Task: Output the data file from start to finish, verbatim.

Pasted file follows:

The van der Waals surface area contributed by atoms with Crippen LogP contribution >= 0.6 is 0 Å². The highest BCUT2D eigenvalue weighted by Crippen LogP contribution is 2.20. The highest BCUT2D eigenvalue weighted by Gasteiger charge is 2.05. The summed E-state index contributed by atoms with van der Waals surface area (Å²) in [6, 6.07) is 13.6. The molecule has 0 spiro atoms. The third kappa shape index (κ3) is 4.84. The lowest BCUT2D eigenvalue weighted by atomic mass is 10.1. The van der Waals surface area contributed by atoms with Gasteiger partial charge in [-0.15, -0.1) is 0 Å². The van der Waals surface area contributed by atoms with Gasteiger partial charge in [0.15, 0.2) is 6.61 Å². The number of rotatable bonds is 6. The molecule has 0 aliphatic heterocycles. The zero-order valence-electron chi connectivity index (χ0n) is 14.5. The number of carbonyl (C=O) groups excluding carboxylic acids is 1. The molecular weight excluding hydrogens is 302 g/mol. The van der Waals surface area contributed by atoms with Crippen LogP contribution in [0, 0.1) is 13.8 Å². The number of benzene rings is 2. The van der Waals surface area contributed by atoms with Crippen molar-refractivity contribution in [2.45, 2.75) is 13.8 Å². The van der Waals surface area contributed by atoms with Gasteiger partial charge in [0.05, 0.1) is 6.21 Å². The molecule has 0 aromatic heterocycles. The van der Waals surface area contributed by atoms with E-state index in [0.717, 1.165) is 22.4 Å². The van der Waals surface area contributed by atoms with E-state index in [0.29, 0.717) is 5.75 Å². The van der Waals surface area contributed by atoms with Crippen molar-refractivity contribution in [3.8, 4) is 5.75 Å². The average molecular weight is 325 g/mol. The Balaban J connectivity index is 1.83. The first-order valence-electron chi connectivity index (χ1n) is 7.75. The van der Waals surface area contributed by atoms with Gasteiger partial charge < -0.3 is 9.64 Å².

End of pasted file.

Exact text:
The van der Waals surface area contributed by atoms with Crippen LogP contribution >= 0.6 is 0 Å². The highest BCUT2D eigenvalue weighted by Crippen LogP contribution is 2.20. The highest BCUT2D eigenvalue weighted by Gasteiger charge is 2.05. The summed E-state index contributed by atoms with van der Waals surface area (Å²) in [6, 6.07) is 13.6. The molecule has 0 spiro atoms. The third kappa shape index (κ3) is 4.84. The lowest BCUT2D eigenvalue weighted by atomic mass is 10.1. The van der Waals surface area contributed by atoms with Gasteiger partial charge in [-0.15, -0.1) is 0 Å². The van der Waals surface area contributed by atoms with Gasteiger partial charge in [0.15, 0.2) is 6.61 Å². The number of rotatable bonds is 6. The molecule has 0 aliphatic heterocycles. The zero-order valence-electron chi connectivity index (χ0n) is 14.5. The number of carbonyl (C=O) groups excluding carboxylic acids is 1. The molecular weight excluding hydrogens is 302 g/mol. The van der Waals surface area contributed by atoms with Crippen LogP contribution in [0, 0.1) is 13.8 Å². The number of benzene rings is 2. The van der Waals surface area contributed by atoms with Crippen molar-refractivity contribution in [2.45, 2.75) is 13.8 Å². The van der Waals surface area contributed by atoms with Gasteiger partial charge in [0.05, 0.1) is 6.21 Å². The molecule has 0 aromatic heterocycles. The van der Waals surface area contributed by atoms with E-state index in [0.717, 1.165) is 22.4 Å². The van der Waals surface area contributed by atoms with E-state index in [0.29, 0.717) is 5.75 Å². The van der Waals surface area contributed by atoms with Crippen molar-refractivity contribution in [3.8, 4) is 5.75 Å². The average molecular weight is 325 g/mol. The Balaban J connectivity index is 1.83. The first-order valence-electron chi connectivity index (χ1n) is 7.75. The van der Waals surface area contributed by atoms with Gasteiger partial charge < -0.3 is 9.64 Å².